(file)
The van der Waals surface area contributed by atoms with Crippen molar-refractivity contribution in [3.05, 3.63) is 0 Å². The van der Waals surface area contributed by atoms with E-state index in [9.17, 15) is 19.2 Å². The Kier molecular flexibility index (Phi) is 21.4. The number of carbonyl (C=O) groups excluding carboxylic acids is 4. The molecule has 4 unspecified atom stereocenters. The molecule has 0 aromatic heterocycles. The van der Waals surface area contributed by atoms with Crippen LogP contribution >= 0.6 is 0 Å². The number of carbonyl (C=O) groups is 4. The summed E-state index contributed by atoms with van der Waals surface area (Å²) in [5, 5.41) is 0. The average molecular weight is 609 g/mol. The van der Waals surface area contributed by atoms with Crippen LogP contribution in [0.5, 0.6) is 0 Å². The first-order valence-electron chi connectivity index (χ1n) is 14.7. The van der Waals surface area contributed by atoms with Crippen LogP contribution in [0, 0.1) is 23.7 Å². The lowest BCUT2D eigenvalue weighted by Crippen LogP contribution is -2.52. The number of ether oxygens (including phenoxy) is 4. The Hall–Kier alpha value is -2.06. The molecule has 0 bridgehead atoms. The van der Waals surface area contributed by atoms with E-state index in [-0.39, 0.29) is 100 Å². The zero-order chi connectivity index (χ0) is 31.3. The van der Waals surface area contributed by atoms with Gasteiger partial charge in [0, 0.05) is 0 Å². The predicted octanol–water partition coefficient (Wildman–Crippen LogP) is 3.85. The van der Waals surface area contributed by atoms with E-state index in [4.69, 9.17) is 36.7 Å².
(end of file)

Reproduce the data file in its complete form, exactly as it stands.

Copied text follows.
The van der Waals surface area contributed by atoms with Crippen molar-refractivity contribution in [3.05, 3.63) is 0 Å². The van der Waals surface area contributed by atoms with E-state index in [9.17, 15) is 19.2 Å². The Kier molecular flexibility index (Phi) is 21.4. The number of carbonyl (C=O) groups excluding carboxylic acids is 4. The molecule has 4 unspecified atom stereocenters. The molecule has 0 aromatic heterocycles. The van der Waals surface area contributed by atoms with Crippen LogP contribution >= 0.6 is 0 Å². The number of carbonyl (C=O) groups is 4. The summed E-state index contributed by atoms with van der Waals surface area (Å²) in [5, 5.41) is 0. The average molecular weight is 609 g/mol. The van der Waals surface area contributed by atoms with Crippen LogP contribution in [0.5, 0.6) is 0 Å². The first-order valence-electron chi connectivity index (χ1n) is 14.7. The van der Waals surface area contributed by atoms with Crippen LogP contribution in [0, 0.1) is 23.7 Å². The lowest BCUT2D eigenvalue weighted by Crippen LogP contribution is -2.52. The number of ether oxygens (including phenoxy) is 4. The Hall–Kier alpha value is -2.06. The molecule has 0 bridgehead atoms. The van der Waals surface area contributed by atoms with E-state index in [-0.39, 0.29) is 100 Å². The zero-order chi connectivity index (χ0) is 31.3. The van der Waals surface area contributed by atoms with Gasteiger partial charge in [0, 0.05) is 0 Å². The predicted octanol–water partition coefficient (Wildman–Crippen LogP) is 3.85. The van der Waals surface area contributed by atoms with E-state index in [4.69, 9.17) is 36.7 Å².